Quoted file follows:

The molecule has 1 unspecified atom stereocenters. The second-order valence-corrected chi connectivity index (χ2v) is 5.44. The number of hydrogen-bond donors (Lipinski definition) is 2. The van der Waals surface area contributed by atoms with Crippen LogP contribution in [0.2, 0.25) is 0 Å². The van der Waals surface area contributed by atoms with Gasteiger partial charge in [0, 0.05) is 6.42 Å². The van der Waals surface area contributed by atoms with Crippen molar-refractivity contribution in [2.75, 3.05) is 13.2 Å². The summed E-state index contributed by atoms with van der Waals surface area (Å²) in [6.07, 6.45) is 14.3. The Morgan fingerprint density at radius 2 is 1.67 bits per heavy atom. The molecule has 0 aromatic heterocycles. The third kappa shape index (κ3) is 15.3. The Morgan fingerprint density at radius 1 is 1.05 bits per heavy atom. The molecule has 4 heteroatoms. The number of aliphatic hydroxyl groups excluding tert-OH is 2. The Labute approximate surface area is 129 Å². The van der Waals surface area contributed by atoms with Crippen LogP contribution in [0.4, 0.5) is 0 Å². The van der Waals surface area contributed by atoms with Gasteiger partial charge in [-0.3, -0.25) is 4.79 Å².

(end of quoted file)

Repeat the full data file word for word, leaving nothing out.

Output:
The molecule has 1 unspecified atom stereocenters. The second-order valence-corrected chi connectivity index (χ2v) is 5.44. The number of hydrogen-bond donors (Lipinski definition) is 2. The van der Waals surface area contributed by atoms with Crippen LogP contribution in [0.2, 0.25) is 0 Å². The van der Waals surface area contributed by atoms with Gasteiger partial charge in [0, 0.05) is 6.42 Å². The van der Waals surface area contributed by atoms with Crippen molar-refractivity contribution in [2.75, 3.05) is 13.2 Å². The summed E-state index contributed by atoms with van der Waals surface area (Å²) in [6.07, 6.45) is 14.3. The Morgan fingerprint density at radius 2 is 1.67 bits per heavy atom. The molecule has 0 aromatic heterocycles. The third kappa shape index (κ3) is 15.3. The Morgan fingerprint density at radius 1 is 1.05 bits per heavy atom. The molecule has 4 heteroatoms. The number of aliphatic hydroxyl groups excluding tert-OH is 2. The Labute approximate surface area is 129 Å². The van der Waals surface area contributed by atoms with Crippen LogP contribution in [0.4, 0.5) is 0 Å². The van der Waals surface area contributed by atoms with Gasteiger partial charge in [-0.3, -0.25) is 4.79 Å².